Sharjah boy puts his allowance to good use, donates $9,000 to charity
Aaditya Singh receiving the Sheikh Hamdan Award for academic excellence. (Twitter/Khaleej Times)
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Twelve-year-old Sharjah boy Aaditya Singh has just got his braces and is like any regular kid, except for the fact that he has donated $9,200 to charity.
A winner of the Shaikh Hamdan Award for Academic Excellence, the eighth-grader donates everything he gets - from cash prizes to government awards and scholarships.
He's given the $2,700 that he received from the Sharjah Award for Academic Excellence to the Nepal Earthquake Relief in 2015; and another $2,700 to a breast cancer patient to cover her treatment costs in 2014. He also gave up two air tickets he won during a contest to a cancer patient in the UAE so that she could travel to India for her treatment.
A mighty feat for someone who is still in middle school.
Instead of keeping the money for himself, and getting a new iPhone or a gaming console, he chooses instead to use his older brother's hand-me-down mobile and goes over to his friends' houses every time he wants to play video-games.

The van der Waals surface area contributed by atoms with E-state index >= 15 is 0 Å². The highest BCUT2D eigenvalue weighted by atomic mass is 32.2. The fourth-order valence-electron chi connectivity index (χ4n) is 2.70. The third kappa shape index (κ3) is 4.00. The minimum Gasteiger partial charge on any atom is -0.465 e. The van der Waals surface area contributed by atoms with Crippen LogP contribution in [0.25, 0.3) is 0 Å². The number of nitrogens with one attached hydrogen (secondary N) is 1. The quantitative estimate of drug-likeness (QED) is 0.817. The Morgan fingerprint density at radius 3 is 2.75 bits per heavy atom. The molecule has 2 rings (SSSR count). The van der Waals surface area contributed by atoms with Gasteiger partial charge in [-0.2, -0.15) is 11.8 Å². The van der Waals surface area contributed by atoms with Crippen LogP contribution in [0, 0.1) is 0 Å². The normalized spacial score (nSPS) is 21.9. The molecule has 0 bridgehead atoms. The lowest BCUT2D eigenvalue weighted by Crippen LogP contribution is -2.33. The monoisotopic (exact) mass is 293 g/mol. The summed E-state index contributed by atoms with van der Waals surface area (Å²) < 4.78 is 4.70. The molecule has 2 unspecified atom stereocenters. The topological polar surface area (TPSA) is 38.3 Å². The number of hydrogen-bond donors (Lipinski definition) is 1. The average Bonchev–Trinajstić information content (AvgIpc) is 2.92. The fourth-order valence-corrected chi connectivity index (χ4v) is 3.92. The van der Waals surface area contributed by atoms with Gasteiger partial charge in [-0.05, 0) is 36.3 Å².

His mother, Veenu Kanwar, says a lot of people ask why he doesn't buy anything for himself. "They ask him why he donates it all away when he doesn't even have a smart phone or a play station."
Singh's favorite subjects are languages and he is currently studying Arabic and French in addition to English at school.
While there's no doubt that he's a gifted student, he is also an avid table tennis player and regularly uses the sport to raise funds for causes. When he turned eight, Singh thought there wasn't much he could do to help people.
"That's when I started thinking about how I could be more charitable. The cause that's closest to me is the 'Protect Your Mom Campaign'.
My aunt and grandmother died of breast cancer, so I wanted to be a part of it even if it meant that I remind my mom every month to do a self exam that could save her life," he tells Khaleej Times.
But why does Singh, a student of Delhi Private School, give everything away? According to him, it's because there are people who need it more than him.
"I feel if I give, I will get, and the more I give I start a chain reaction of goodness. It always makes my day when I see that I've helped someone who needs it more than me," he says.
By Sarakshi Rai
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